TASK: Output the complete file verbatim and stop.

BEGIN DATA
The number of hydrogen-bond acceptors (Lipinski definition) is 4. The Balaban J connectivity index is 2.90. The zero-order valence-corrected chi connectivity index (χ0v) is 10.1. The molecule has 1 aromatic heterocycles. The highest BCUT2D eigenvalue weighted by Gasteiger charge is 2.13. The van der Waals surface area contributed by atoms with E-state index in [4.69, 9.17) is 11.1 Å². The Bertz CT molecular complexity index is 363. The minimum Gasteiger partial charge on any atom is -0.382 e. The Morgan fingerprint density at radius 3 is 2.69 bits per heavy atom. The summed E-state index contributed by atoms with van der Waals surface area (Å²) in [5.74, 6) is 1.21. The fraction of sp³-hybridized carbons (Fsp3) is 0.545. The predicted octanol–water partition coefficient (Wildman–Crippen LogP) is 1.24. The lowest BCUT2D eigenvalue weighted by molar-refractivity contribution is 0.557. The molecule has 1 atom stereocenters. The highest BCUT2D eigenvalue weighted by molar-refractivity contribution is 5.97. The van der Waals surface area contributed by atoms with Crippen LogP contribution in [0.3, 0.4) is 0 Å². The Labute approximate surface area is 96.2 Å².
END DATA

The number of hydrogen-bond acceptors (Lipinski definition) is 4. The Balaban J connectivity index is 2.90. The zero-order valence-corrected chi connectivity index (χ0v) is 10.1. The molecule has 1 aromatic heterocycles. The highest BCUT2D eigenvalue weighted by Gasteiger charge is 2.13. The van der Waals surface area contributed by atoms with E-state index in [4.69, 9.17) is 11.1 Å². The Bertz CT molecular complexity index is 363. The minimum Gasteiger partial charge on any atom is -0.382 e. The Morgan fingerprint density at radius 3 is 2.69 bits per heavy atom. The summed E-state index contributed by atoms with van der Waals surface area (Å²) in [5.74, 6) is 1.21. The fraction of sp³-hybridized carbons (Fsp3) is 0.545. The predicted octanol–water partition coefficient (Wildman–Crippen LogP) is 1.24. The lowest BCUT2D eigenvalue weighted by molar-refractivity contribution is 0.557. The molecule has 1 atom stereocenters. The highest BCUT2D eigenvalue weighted by molar-refractivity contribution is 5.97. The van der Waals surface area contributed by atoms with Crippen LogP contribution in [0.3, 0.4) is 0 Å². The Labute approximate surface area is 96.2 Å².